“People are like stained-glass windows. They sparkle and shine when the sun is out, but when the darkness sets in their true beauty is revealed only if there is light from within.” — Elisabeth Kübler-Ross
I’m driving a new “smart car” down highway 101, anxious at the helm of this complex vehicle and traveling alone for the first time in years. My mind keeps returning to the guidance Shiela gave me in our last session:
“Walk along the edge without your cane. You’ll see a flash of light.” I’m totally willing to try. “Look out for the lighthouse community.” Hmmm, okay. “When the universe is with you, the path becomes simple—just enjoy it! When things become hard, you may be heading in the wrong direction, off the path.” That’s comforting.
In a car that is smarter than I am, on a winding road an hour south of Newport on the Oregon coast, I’m headed to one of the most photographed lighthouses in the world.
I’ve arranged to stay a couple nights at the small inn on the property. When I finally approach Heceta Lighthouse, I feel like I’m walking back in time, into a quaint, uncomplicated era.
Atop a rocky expanse, the waves below battle the lighthouse for dominance while tourists and photographer’s get their best shots. I approach the grand, nineteenth century structure and spot it: the stone ledge that my guides told Shiela they want me to climb onto. It’s a decorative strip, about seven feet up from the ground and six inches deep, adding detail to the solid white façade.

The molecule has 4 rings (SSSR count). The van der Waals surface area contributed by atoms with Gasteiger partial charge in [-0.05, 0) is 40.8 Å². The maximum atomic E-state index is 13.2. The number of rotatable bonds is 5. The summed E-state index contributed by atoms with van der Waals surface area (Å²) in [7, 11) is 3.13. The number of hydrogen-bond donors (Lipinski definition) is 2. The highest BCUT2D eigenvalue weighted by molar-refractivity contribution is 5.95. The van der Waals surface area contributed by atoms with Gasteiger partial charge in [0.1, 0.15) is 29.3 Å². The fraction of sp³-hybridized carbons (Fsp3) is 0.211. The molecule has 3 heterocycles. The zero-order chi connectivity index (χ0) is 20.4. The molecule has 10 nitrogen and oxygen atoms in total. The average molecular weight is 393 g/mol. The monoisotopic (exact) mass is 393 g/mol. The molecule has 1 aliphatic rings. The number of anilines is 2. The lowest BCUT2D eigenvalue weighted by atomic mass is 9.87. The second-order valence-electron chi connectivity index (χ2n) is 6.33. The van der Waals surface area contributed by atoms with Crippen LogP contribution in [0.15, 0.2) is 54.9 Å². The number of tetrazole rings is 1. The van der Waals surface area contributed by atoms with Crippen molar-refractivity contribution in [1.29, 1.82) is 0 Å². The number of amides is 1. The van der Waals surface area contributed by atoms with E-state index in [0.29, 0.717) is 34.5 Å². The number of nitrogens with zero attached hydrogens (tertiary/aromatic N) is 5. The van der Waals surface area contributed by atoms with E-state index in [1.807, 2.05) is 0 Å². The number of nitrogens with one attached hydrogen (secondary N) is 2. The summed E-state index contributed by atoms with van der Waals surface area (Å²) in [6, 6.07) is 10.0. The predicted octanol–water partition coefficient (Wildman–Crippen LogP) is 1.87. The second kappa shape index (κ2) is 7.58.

I circle the tower and strategize where I will attempt to climb up and where I can get off.
Yeah, I think I can walk on that. Then I look back at the crowd. But you’re gonna have to give me a hand with them, because this isn’t a spectator sport! I wait for a while, but the crowd is persistent. Since “the path” is obviously not simple, I decide to return to my room and try again tomorrow.
The next day, leaning into the support of my cane, I stroll the beautiful grounds once again, making my way to the lighthouse. As I gaze at the perennials edging a picket fence, I hear the words, Lose the fear, find the wonder. By the time I reach the lighthouse, the sun is almost at its zenith. The scene looks like the palladium surface of a sundial, or maybe the face of a compass.
There are many people here. To my right is a tourists’ viewfinder and straight ahead a bench that looks out to Seal Rock; plenty of seagulls but no seals that I can see. To my left is scenic Highway 101, with cars winding back and forth and around the bend. The place is a buzz. Clearly this is not yet the time to undertake my mission.
Come evening, I retire to the inn, once again thwarted by the crowds. As it turns out, the mattress in my room is also on the historic register. So in the middle of the night, after I’ve given up on trying to sleep, I decide to get a nighttime view. I grab a long-handled flashlight on my way out the door, and make extra noise with my cane to avert anything that may want to cross my path. Thank you Girl Scouts!